Just my $0.02, but I think language "delays" can be overcome; language "disorders" can often be remediated but not cured in their entirety.

    You might want to consider running this by Marti in the Sp Ed 101 forum. Her daughter had some language-based problems and she has experience with-various test instruments.

    I hope you're successful in finding a treatment or therapy -- formal or informal. As we peel the layers away, seems too often something else becomes visible.....
     
  7. Marguerite

    Marguerite Active Member

    The speech pathologist had agreed to see him this afternoon but rang to cancel. We had a long talk over the phone about what she wants to test for and said she will moderate the tests as she progresses and discovers things. She thinks she will be able to test him on Monday or Tuesday. In the meantime, she asked me to email his teacher and invite her to have input, ask questions or add her own concerns to the list. I've done that, so now it's a matter of waiting. Because of the way the school system works, this teacher has a fairly large caseload and may not have the time to call the speech pathologist.

    I'm short of time at the moment, only grabbing a few minutes here or there, so when I can I'll talk to Marti about it. I have already searched online for answers (for easy child 2/difficult child 2) and not found anything sufficiently specific. I do vaguely recall a word game we have somewhere, which might help even more than Pictionary.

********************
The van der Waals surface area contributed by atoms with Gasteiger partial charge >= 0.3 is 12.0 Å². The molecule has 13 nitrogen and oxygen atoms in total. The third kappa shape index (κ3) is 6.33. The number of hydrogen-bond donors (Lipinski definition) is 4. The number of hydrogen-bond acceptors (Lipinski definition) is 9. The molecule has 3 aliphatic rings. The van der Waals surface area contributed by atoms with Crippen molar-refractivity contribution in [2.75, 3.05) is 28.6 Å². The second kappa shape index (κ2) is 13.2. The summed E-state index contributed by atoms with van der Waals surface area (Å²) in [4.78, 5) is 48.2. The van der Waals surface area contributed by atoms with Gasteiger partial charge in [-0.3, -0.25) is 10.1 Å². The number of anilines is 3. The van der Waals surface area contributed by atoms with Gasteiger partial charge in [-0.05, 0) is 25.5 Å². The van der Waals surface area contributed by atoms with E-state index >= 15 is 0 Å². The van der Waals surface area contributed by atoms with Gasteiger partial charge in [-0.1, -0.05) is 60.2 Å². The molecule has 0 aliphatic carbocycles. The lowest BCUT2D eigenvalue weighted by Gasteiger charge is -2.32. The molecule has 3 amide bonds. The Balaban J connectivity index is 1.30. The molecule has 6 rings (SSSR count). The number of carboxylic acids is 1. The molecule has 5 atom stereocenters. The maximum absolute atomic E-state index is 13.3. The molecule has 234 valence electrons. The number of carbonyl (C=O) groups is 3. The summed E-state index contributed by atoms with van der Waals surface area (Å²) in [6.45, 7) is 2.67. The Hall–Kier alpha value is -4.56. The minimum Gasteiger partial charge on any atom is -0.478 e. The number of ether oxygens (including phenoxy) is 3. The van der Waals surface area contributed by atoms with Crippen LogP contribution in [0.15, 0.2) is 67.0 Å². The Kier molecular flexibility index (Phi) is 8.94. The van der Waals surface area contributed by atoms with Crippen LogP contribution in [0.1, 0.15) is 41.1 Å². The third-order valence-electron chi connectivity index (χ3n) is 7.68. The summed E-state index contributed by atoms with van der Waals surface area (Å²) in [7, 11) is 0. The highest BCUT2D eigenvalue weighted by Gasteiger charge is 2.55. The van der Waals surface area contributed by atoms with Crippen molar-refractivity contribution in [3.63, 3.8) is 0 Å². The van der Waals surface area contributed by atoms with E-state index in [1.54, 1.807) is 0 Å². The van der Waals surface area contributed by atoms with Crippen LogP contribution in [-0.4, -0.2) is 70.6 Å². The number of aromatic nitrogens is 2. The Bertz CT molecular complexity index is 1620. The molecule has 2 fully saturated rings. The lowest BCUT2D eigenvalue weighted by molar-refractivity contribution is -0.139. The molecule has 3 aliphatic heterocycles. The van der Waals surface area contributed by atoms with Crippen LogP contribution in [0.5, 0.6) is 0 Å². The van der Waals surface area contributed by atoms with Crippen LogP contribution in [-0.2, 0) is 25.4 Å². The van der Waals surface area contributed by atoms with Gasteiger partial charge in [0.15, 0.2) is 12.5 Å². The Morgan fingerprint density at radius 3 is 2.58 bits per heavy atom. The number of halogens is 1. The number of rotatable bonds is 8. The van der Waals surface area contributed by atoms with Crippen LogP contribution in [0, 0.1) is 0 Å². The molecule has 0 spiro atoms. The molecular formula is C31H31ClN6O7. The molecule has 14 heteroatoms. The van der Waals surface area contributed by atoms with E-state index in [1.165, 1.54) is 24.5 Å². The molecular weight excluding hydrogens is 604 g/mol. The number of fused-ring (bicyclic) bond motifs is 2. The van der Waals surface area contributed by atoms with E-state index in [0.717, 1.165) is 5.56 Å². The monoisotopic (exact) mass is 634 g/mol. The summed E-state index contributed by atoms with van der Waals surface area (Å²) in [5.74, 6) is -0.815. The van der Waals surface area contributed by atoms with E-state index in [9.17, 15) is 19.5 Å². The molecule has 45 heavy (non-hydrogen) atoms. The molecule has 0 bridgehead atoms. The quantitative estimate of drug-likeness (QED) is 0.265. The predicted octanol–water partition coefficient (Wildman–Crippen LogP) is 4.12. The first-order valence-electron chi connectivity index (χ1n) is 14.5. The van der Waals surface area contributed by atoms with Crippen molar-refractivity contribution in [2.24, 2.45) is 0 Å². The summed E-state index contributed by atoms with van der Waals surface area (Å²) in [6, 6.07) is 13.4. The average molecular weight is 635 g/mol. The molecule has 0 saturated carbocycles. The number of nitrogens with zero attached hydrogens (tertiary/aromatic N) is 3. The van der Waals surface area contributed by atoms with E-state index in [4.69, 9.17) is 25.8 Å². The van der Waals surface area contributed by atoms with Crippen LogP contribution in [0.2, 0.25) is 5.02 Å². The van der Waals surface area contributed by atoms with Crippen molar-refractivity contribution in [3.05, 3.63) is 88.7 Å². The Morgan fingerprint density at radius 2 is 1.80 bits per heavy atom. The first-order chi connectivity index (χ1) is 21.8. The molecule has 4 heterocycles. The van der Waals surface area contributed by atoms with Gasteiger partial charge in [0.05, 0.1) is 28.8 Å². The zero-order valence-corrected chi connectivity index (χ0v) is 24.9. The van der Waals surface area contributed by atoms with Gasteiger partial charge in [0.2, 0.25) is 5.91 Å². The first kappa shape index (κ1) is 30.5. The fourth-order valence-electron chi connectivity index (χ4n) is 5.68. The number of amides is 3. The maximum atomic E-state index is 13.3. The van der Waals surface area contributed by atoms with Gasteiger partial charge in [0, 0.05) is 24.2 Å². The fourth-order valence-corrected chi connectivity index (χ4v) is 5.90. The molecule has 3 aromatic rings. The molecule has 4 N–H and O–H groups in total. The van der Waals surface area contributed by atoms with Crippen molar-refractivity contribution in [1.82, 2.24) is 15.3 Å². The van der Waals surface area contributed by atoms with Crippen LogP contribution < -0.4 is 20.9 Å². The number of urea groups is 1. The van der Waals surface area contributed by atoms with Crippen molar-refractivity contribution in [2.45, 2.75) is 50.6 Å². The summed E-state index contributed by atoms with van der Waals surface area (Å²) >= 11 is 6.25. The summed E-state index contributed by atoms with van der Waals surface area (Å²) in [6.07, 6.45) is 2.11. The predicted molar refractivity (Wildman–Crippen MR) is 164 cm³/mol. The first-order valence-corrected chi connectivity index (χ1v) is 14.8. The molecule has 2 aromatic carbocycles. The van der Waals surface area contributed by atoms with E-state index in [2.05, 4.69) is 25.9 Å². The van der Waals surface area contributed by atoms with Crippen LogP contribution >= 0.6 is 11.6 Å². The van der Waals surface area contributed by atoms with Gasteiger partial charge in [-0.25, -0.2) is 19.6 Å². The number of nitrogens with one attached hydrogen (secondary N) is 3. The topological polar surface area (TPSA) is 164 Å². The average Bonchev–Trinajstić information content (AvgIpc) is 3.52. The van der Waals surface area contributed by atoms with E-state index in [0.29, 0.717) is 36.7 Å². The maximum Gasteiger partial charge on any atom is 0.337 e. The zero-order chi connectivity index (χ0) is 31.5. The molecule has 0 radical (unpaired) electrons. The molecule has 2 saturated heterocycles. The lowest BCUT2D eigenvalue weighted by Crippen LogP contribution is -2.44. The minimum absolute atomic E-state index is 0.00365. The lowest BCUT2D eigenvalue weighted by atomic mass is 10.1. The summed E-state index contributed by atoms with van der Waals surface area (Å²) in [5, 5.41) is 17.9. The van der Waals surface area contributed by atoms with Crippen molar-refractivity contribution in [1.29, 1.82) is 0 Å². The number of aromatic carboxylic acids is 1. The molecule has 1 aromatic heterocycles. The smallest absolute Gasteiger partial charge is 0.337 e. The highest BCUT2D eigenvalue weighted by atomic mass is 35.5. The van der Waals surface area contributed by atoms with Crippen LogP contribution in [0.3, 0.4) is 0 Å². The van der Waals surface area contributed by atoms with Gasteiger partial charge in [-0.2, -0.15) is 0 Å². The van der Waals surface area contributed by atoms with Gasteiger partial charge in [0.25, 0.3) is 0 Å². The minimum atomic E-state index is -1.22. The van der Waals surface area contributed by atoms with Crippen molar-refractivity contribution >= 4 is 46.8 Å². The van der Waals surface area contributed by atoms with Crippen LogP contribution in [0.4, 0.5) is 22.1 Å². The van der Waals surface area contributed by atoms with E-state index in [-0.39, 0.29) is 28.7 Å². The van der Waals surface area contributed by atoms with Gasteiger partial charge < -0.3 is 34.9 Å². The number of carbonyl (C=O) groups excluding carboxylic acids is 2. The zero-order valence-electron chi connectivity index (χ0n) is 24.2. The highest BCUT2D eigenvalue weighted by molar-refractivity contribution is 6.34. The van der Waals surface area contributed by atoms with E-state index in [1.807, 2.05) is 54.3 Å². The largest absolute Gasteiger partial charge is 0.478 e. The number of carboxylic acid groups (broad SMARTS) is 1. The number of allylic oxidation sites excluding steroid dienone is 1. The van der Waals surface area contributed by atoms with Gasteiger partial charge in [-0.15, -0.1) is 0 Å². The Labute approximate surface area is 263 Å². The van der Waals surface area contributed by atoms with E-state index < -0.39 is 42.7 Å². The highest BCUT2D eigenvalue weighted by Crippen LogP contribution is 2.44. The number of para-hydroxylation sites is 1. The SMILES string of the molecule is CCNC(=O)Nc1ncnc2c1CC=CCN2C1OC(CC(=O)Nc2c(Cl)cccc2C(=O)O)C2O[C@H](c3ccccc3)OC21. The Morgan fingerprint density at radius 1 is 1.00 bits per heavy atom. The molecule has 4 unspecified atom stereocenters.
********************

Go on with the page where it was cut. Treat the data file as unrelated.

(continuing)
He says he's completed his English work, but he closed the file so I need to open it and read it. I suspect he didn't do a thorough enough job and just guessed at some of it; I need to make him do it properly (which, of course, slows us down even more).

    Still, it's the only way he has a chance to learn.

    I'll keep you all posted.

    Marg
     
  8. susiestar

    susiestar Roll With It

    This kind of problem is so hard, because often it seems that the information is in the person's mind, but they can't get it out. to be honest, this sounds like a more severe form of what I experienced on topamax. IF topamax is avail in australia, DON'T ever try it - I really think it would make this much worse. I don't think you do medications, but wanted to let you know in case it ever came up.

    Much of this is what we were told went along with hyperlexia. When difficult child was little we were told that there was no help. i am glad to see they are wrong. Heck, maybe he could design a 20q program for the computer, that you could put specific topics in pertinent to him?? Or someone with computer skills you know could? Sounds like that might be a big help.

    Sorry he is struggling with this.